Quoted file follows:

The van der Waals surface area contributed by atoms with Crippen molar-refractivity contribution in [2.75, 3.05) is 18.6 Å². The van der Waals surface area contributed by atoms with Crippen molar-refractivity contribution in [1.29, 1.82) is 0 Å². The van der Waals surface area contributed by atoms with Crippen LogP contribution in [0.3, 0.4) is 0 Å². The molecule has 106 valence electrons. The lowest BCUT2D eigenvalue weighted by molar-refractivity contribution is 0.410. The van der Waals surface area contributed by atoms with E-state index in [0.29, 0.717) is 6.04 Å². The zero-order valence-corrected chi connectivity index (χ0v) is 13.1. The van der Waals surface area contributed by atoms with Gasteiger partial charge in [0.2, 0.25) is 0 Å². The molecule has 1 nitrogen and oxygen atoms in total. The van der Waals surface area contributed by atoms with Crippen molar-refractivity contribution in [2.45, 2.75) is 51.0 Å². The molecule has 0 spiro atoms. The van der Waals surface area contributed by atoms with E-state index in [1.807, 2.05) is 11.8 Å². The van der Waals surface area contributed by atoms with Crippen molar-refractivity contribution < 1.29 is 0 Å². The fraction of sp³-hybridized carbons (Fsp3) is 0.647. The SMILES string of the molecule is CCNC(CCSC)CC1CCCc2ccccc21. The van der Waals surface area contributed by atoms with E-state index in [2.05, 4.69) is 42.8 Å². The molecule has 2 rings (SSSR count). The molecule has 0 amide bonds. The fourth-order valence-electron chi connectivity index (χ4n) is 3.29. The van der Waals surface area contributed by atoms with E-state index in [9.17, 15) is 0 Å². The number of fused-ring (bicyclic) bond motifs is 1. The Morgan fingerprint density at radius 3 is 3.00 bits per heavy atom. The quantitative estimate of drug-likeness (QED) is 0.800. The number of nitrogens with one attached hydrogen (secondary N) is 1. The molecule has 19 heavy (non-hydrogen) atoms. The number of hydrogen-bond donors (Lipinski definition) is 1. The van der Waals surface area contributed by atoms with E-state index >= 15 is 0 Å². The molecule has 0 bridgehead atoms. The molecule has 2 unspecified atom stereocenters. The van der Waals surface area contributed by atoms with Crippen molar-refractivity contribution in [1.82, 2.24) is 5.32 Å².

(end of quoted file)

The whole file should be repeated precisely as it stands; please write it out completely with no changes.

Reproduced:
The van der Waals surface area contributed by atoms with Crippen molar-refractivity contribution in [2.75, 3.05) is 18.6 Å². The van der Waals surface area contributed by atoms with Crippen molar-refractivity contribution in [1.29, 1.82) is 0 Å². The van der Waals surface area contributed by atoms with Crippen LogP contribution in [0.3, 0.4) is 0 Å². The molecule has 106 valence electrons. The lowest BCUT2D eigenvalue weighted by molar-refractivity contribution is 0.410. The van der Waals surface area contributed by atoms with E-state index in [0.29, 0.717) is 6.04 Å². The zero-order valence-corrected chi connectivity index (χ0v) is 13.1. The van der Waals surface area contributed by atoms with Gasteiger partial charge in [0.2, 0.25) is 0 Å². The molecule has 1 nitrogen and oxygen atoms in total. The van der Waals surface area contributed by atoms with Crippen molar-refractivity contribution in [2.45, 2.75) is 51.0 Å². The molecule has 0 spiro atoms. The van der Waals surface area contributed by atoms with E-state index in [1.807, 2.05) is 11.8 Å². The van der Waals surface area contributed by atoms with Crippen molar-refractivity contribution < 1.29 is 0 Å². The fraction of sp³-hybridized carbons (Fsp3) is 0.647. The SMILES string of the molecule is CCNC(CCSC)CC1CCCc2ccccc21. The van der Waals surface area contributed by atoms with E-state index in [2.05, 4.69) is 42.8 Å². The molecule has 2 rings (SSSR count). The molecule has 0 amide bonds. The fourth-order valence-electron chi connectivity index (χ4n) is 3.29. The van der Waals surface area contributed by atoms with E-state index in [9.17, 15) is 0 Å². The number of fused-ring (bicyclic) bond motifs is 1. The Morgan fingerprint density at radius 3 is 3.00 bits per heavy atom. The quantitative estimate of drug-likeness (QED) is 0.800. The number of nitrogens with one attached hydrogen (secondary N) is 1. The molecule has 19 heavy (non-hydrogen) atoms. The number of hydrogen-bond donors (Lipinski definition) is 1. The van der Waals surface area contributed by atoms with E-state index >= 15 is 0 Å². The molecule has 0 bridgehead atoms. The molecule has 2 unspecified atom stereocenters. The van der Waals surface area contributed by atoms with Crippen molar-refractivity contribution in [1.82, 2.24) is 5.32 Å².